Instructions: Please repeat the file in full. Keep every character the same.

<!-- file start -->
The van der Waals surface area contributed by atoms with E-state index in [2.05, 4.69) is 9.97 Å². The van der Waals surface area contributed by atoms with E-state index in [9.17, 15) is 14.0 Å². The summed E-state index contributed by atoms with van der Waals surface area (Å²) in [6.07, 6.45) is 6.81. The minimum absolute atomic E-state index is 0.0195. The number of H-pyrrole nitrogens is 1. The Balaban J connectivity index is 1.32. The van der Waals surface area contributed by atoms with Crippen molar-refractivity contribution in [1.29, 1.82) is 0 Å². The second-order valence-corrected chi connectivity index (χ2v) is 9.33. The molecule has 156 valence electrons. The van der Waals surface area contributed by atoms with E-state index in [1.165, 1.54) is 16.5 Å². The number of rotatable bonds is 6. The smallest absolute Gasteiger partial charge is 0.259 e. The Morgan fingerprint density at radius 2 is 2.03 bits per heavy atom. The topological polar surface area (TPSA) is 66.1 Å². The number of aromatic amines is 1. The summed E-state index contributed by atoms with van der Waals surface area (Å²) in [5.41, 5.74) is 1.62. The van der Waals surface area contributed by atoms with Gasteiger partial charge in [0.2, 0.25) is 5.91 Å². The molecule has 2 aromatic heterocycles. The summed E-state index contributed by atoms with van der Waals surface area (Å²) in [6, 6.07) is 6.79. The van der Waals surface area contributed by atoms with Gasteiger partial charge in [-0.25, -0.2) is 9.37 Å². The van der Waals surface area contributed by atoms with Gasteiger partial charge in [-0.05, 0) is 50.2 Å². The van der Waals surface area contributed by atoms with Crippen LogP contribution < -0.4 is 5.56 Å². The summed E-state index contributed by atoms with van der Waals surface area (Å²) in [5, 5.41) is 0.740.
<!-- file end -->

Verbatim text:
The van der Waals surface area contributed by atoms with E-state index in [2.05, 4.69) is 9.97 Å². The van der Waals surface area contributed by atoms with E-state index in [9.17, 15) is 14.0 Å². The summed E-state index contributed by atoms with van der Waals surface area (Å²) in [6.07, 6.45) is 6.81. The minimum absolute atomic E-state index is 0.0195. The number of H-pyrrole nitrogens is 1. The Balaban J connectivity index is 1.32. The van der Waals surface area contributed by atoms with Crippen molar-refractivity contribution in [1.29, 1.82) is 0 Å². The second-order valence-corrected chi connectivity index (χ2v) is 9.33. The molecule has 156 valence electrons. The van der Waals surface area contributed by atoms with E-state index in [1.165, 1.54) is 16.5 Å². The number of rotatable bonds is 6. The smallest absolute Gasteiger partial charge is 0.259 e. The Morgan fingerprint density at radius 2 is 2.03 bits per heavy atom. The topological polar surface area (TPSA) is 66.1 Å². The number of aromatic amines is 1. The summed E-state index contributed by atoms with van der Waals surface area (Å²) in [5.41, 5.74) is 1.62. The van der Waals surface area contributed by atoms with Gasteiger partial charge in [0.2, 0.25) is 5.91 Å². The molecule has 2 aromatic heterocycles. The summed E-state index contributed by atoms with van der Waals surface area (Å²) in [6, 6.07) is 6.79. The van der Waals surface area contributed by atoms with Gasteiger partial charge in [-0.25, -0.2) is 9.37 Å². The van der Waals surface area contributed by atoms with Gasteiger partial charge in [-0.05, 0) is 50.2 Å². The van der Waals surface area contributed by atoms with Crippen LogP contribution < -0.4 is 5.56 Å². The summed E-state index contributed by atoms with van der Waals surface area (Å²) in [5, 5.41) is 0.740.